Bonus: I plan on making a mason jar, similar to the “write good things that have happened to you” jar. It’s always nice to get a very physical reminder of how much you have written, instead of just numbers in a chart. I personally plan on jotting down writing goals I have made (5k days, 10k weeks, hitting 25k months, etc etc), as well as any good sentences I did during my run (or just the last sentence that I wrote during the week/month). At the end of the year, it will be great to open it up and look back at all the landmarks you hit, and great (or not so great) sentences you wrote. 

As with any writing challenge, having a cluster of writers to be around to support you through it is key. You can check out Keyboard Smash Writer’s follower feature for that, or just keep an eye out on here as I post updates on my own goals and such. 

So, anyone else interested?

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kkyokowrites reblogged your post and added:

If I may make a suggestion, could perhaps the shooter aim for the heart and hit the subclavian artery? The character would bleed out in like five minutes.

Oh my gosh I can’t believe I completely forgot to mention that. I had it in mind, and then didn’t put it down as I was writing the post. 

This is probably the best and fastest way to die from exsanguination due to a gunshot wound. While, like I mentioned, any of the major arteries would be susceptible to substantial blood loss, damaging the artery closest to the heart would lend itself to more blood being pumped out faster and, consequently, a faster bleed out. 

Thanks for the addition!

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queenkevari asked: Do you have any references regarding bleedout times from gunshot wounds? I have a character that gets killed off and needs to die within five minutes or so of getting hit. I was thinking of a shotgun to the gut at a short range, but I can't find any facts regarding how long it takes to die from a wound to the abdomen, just wounds to the head.

I went on a research spree because I, too, will soon be writing a character dying from a GSW and this was the perfect chance to look into it. 

Alright, so here is what I have found: 

  • It all depends on where they are hit and WHAT was hit. I’m not seeing a lot of evidence or good science behind the the times, but 4-5 minutes is possible, 10-15 might be a bit more likely if you don’t hit an artery, but get an organ.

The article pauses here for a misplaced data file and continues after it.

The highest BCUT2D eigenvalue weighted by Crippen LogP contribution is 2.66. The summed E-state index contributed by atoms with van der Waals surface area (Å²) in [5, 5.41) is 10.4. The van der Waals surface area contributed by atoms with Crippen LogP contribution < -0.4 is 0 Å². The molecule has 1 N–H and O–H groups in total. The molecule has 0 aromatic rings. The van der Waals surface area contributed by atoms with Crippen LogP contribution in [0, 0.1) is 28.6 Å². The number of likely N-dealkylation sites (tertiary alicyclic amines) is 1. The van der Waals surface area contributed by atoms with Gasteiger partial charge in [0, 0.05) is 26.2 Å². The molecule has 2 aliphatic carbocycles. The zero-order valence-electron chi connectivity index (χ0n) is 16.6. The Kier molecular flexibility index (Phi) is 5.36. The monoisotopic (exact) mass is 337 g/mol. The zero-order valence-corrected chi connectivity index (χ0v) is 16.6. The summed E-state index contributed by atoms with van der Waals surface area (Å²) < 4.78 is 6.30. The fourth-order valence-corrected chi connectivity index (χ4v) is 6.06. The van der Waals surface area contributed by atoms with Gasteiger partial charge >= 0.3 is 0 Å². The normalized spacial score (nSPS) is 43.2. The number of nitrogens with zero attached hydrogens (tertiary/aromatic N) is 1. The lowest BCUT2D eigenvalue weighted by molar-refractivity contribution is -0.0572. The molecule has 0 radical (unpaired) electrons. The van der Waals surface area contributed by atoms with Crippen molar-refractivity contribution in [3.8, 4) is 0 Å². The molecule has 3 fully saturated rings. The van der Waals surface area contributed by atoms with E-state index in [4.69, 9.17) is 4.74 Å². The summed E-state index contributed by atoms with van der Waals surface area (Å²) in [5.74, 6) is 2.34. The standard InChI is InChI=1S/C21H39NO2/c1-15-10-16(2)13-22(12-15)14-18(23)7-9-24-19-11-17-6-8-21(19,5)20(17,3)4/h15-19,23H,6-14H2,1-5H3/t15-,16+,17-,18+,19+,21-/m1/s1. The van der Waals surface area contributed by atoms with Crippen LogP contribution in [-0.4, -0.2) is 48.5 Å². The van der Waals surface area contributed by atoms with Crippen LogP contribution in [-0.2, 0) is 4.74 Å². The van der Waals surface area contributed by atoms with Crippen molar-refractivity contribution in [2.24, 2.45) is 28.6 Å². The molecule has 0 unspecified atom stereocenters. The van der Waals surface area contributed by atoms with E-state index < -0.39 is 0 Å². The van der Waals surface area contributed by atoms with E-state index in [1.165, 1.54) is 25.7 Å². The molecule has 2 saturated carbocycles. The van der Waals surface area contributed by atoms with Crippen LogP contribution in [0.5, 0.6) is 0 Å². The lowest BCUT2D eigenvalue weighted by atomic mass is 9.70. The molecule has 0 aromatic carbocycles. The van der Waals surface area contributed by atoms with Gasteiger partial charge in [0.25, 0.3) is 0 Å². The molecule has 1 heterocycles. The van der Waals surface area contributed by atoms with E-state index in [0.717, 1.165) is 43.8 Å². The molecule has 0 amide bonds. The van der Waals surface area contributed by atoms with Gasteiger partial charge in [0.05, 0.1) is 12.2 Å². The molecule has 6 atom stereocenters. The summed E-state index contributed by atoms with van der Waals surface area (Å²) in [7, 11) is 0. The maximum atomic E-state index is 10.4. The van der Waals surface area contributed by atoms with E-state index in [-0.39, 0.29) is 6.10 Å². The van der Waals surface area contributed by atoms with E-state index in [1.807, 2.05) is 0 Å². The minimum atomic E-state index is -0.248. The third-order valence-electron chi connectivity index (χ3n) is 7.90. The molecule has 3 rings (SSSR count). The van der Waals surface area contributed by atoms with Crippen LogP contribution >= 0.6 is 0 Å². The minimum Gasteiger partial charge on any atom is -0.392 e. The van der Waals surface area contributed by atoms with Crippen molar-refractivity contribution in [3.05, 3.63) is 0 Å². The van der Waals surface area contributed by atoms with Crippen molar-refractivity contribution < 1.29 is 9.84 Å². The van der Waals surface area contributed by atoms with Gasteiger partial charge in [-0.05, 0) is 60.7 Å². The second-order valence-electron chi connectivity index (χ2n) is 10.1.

• That being said, hit a major artery (femoral, jugular, aorta). Which is probably easier with a knife than with a gun. But if you have good aim, or time to take aim, it is possible.
  • The body has to lose at least a quart of blood for unconsciousness to set in, fun fact. Then the rest of the damage can proceed from there if they don’t need to be DEAD dead just left for dead
  • Gunshot wound straight to the stomach alone could take upwards from 20-30 minutes to cause anything serious. This is because the cavity floods with blood and other fluids, leading more likely to infection (especially if it is treated in time). The bleeding out will be the ultimate cause of death, but there is nothing major bleeding.
  • One person says kidneys, Wiki says liver, but rupturing one of those will cause a bleed out that can take less than 10 minutes. 
  • If the diaphragm is punctured or ruptured, then the person could pass out from lack of air (again, it could take a few minutes), and then from there die as the body shuts down. 

A lot of this hinges on no one being around to administer treatment. So even if it might not be possible for the character due to the smaller caliber bullet or location of the wound (ie straight gutshot), if they are just left there, they will bleed out in a short amount of time and die. 

Here’s the websites I found (mostly on bleeding out) so you can see if anything tickles your fancy!

And, two more on straight up gunshot wounds but not dealing with bleeding out:

Anyone out there have any other good references? I could have sworn I saw one floating around in regards to gunshot wounds but I can’t find it now for the life of me… 

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For anyone who wants a 3 Month Spreadsheet to track their writing progress!

So this is the spreadsheet that I made. It’s currently just three months and because May started on a Wednesday, the weeks start on Wednesday as well. 

It’s for a daily word-count goal of 1500, but feel free to change it as you need to. 

Hopefully this will help those of you wafting about make writing deadlines for yourself!

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onlysleepswithbutterflies asked: I don't know I think there was a point for Colin Creevy's death. I guess JKR wanted to show the casualties of war,even if those casualties weren't front players.

For me, Colin is that character who always put himself into the front line when he shouldn’t be. Always sticking his neck out and, in the end, it finally caught up with him. That being said, he did make a valiant effort at becoming a “front player” and wound up paying the price :(

As a whole, I think that is what bothers us as readers about our books that involve war. We want all the characters to make it out, to have it be a “perfect happy ending” but in the end, it’s a reality check and statement (see: Mockingjay). 

Thanks for your thoughts!

(for those of you who don’t know, this is in response to this Anon’s answer to my Killing Character’s post!)

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Camp NaNoWriMo - Follow Up

I know I made a few posts about participating in Camp NaNo, but I thought that for all of the followers who have been kicking around for a bit would like to know: 

I created a giant interactive cabin or sorts for those of you following along with Camp NaNo. It’s called campywriting. Please feel free to join if you are participating, or just want to activities and word wars/word sprints to get you motivated! 

I’ll try to start reblogging some of the activities to here, just in case ;) 

I hope all of you are ready for April, Camp NaNo or not. The days are getting longer and that means more time for writing!